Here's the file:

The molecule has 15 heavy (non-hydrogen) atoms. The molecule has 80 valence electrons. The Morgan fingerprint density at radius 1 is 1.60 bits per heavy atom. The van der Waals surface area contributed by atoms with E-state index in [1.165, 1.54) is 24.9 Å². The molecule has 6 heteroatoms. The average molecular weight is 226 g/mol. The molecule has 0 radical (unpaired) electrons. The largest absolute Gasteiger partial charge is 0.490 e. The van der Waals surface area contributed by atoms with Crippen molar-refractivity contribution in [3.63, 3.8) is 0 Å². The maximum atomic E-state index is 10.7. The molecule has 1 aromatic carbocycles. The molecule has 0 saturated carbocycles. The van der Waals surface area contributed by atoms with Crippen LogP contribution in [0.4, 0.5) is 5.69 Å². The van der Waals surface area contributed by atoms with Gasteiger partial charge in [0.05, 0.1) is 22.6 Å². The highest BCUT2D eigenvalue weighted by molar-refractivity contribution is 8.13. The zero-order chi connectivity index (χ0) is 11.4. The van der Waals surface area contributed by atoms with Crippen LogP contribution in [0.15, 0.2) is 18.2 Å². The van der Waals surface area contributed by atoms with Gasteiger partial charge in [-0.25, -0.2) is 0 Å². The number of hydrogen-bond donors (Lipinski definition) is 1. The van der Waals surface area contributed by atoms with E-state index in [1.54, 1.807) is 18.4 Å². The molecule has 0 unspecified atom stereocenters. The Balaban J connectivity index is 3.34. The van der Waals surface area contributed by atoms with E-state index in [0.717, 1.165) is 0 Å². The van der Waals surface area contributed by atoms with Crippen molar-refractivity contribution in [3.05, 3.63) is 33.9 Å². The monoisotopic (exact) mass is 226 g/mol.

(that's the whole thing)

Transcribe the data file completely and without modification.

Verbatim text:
The molecule has 15 heavy (non-hydrogen) atoms. The molecule has 80 valence electrons. The Morgan fingerprint density at radius 1 is 1.60 bits per heavy atom. The van der Waals surface area contributed by atoms with E-state index in [1.165, 1.54) is 24.9 Å². The molecule has 6 heteroatoms. The average molecular weight is 226 g/mol. The molecule has 0 radical (unpaired) electrons. The largest absolute Gasteiger partial charge is 0.490 e. The van der Waals surface area contributed by atoms with Crippen molar-refractivity contribution in [3.63, 3.8) is 0 Å². The maximum atomic E-state index is 10.7. The molecule has 1 aromatic carbocycles. The molecule has 0 saturated carbocycles. The van der Waals surface area contributed by atoms with Crippen LogP contribution in [0.4, 0.5) is 5.69 Å². The van der Waals surface area contributed by atoms with Gasteiger partial charge in [0.05, 0.1) is 22.6 Å². The highest BCUT2D eigenvalue weighted by molar-refractivity contribution is 8.13. The zero-order chi connectivity index (χ0) is 11.4. The van der Waals surface area contributed by atoms with Crippen LogP contribution in [0.15, 0.2) is 18.2 Å². The van der Waals surface area contributed by atoms with Gasteiger partial charge in [-0.25, -0.2) is 0 Å². The number of hydrogen-bond donors (Lipinski definition) is 1. The van der Waals surface area contributed by atoms with E-state index in [1.54, 1.807) is 18.4 Å². The molecule has 0 unspecified atom stereocenters. The Balaban J connectivity index is 3.34. The van der Waals surface area contributed by atoms with E-state index in [0.717, 1.165) is 0 Å². The van der Waals surface area contributed by atoms with Crippen molar-refractivity contribution in [3.05, 3.63) is 33.9 Å². The monoisotopic (exact) mass is 226 g/mol.